Every year, hundreds of Catholic college students choose service to others as a way to spend their spring breaks.
Last year, Villanova University junior Jakub Glowala helped construct a home for a low-income family in North Carolina.
“It gave me inspiration and hope,” the biology and neuroscience major said.
“I left that trip ready to do something more.”
This month, Glowala leads students from his Pennsylvania school to San Diego to work on projects assisting the Chicano population. Other Villanova students join programs ranging from health education in Peru to social service in south Philadelphia.
Caritas in Veritate
Students from St. Leo University, a 125-year-old institution in central Florida, facilitate retreats for Catholic grade-school pupils in Laredo, Texas. Some St. Leo students volunteer at an orphanage in Belize, another of several options designed by their student-run initiative, Students Engaged in Rewarding Volunteer Experiences. The service trips promote respect, responsible stewardship and other Benedictine values.
In a similar vein, engineering students from Benedictine College in Atchison, Kan., work on a building project in Ghana, and some of its future nurses embark on a medical mission to the Philippines.
David Trotter, Benedictine College’s director of mission and ministry, described these and the college’s 10 other spring break trips as “more than humanitarian aid.”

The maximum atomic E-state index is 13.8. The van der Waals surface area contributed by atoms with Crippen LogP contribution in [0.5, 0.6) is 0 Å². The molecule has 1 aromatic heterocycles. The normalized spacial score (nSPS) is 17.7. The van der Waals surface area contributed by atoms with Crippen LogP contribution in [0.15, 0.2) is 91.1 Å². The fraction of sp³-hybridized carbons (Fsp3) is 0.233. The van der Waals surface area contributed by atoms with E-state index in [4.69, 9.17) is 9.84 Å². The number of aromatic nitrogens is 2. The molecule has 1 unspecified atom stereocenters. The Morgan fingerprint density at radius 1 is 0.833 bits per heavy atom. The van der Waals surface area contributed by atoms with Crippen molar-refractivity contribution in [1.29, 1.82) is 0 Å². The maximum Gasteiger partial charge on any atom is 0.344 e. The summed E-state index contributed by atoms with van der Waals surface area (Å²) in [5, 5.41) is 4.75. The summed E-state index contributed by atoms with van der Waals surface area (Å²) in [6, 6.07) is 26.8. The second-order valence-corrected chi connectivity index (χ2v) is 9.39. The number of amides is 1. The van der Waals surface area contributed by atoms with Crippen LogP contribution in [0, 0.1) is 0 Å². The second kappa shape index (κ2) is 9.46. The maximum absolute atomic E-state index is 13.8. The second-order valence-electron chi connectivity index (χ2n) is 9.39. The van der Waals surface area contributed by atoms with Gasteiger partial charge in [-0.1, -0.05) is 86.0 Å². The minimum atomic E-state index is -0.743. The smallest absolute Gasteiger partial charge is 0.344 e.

“It’s real evangelization, with the charitable work that’s taking place,” Trotter said. “We want to support caritas in veritate [charity in truth].”
At Fort Berthold Reservation in North Dakota, Benedictine students work at a Catholic elementary school by day and present Bible school programs in the evenings. Another Benedictine team does the same at the Benque Viejo mission in Belize.
Trotter said Benedictine College takes to heart a quote from St. John Paul II: “Faith is strengthened when it’s given to others.” He hopes the mission trips strengthen participants’ faith for a lifetime.
An educational component imbues many alternative spring break trips. Xavier University’s Dorothy Day Center for Faith and Justice in Cincinnati teaches participants about social issues, in addition to giving them volunteer opportunities. This approach appeals to Xavier junior Preeya Waite, a member of the program’s board of directors.
“I think understanding those issues and getting to know people who are affected by those issues on a daily basis puts my life in perspective,” Waite said.
The biology major organized three of Xavier’s 16 spring break trips, including one to Memphis, Tenn., where volunteers divide their days between Friends for Life, an organization assisting persons struggling with HIV/AIDS , and Hope House, a daycare center and preschool for children who are HIV-positive or whose parents or caregivers are HIV-positive.
Waite is spending her break, however, among refugees in Abilene, Texas, tutoring them in English and helping them search for jobs or housing. As a freshman, she volunteered in nursing homes in North Carolina. Last year, she led a Xavier contingent to Chicago to work with recently released prisoners in a half-way house operated by St. Leonard’s Ministries.
Shannon Hughes, Xavier’s assistant director for service, justice and immersion, said Waite is one of 230 Xavier students making “alternative” trips this year.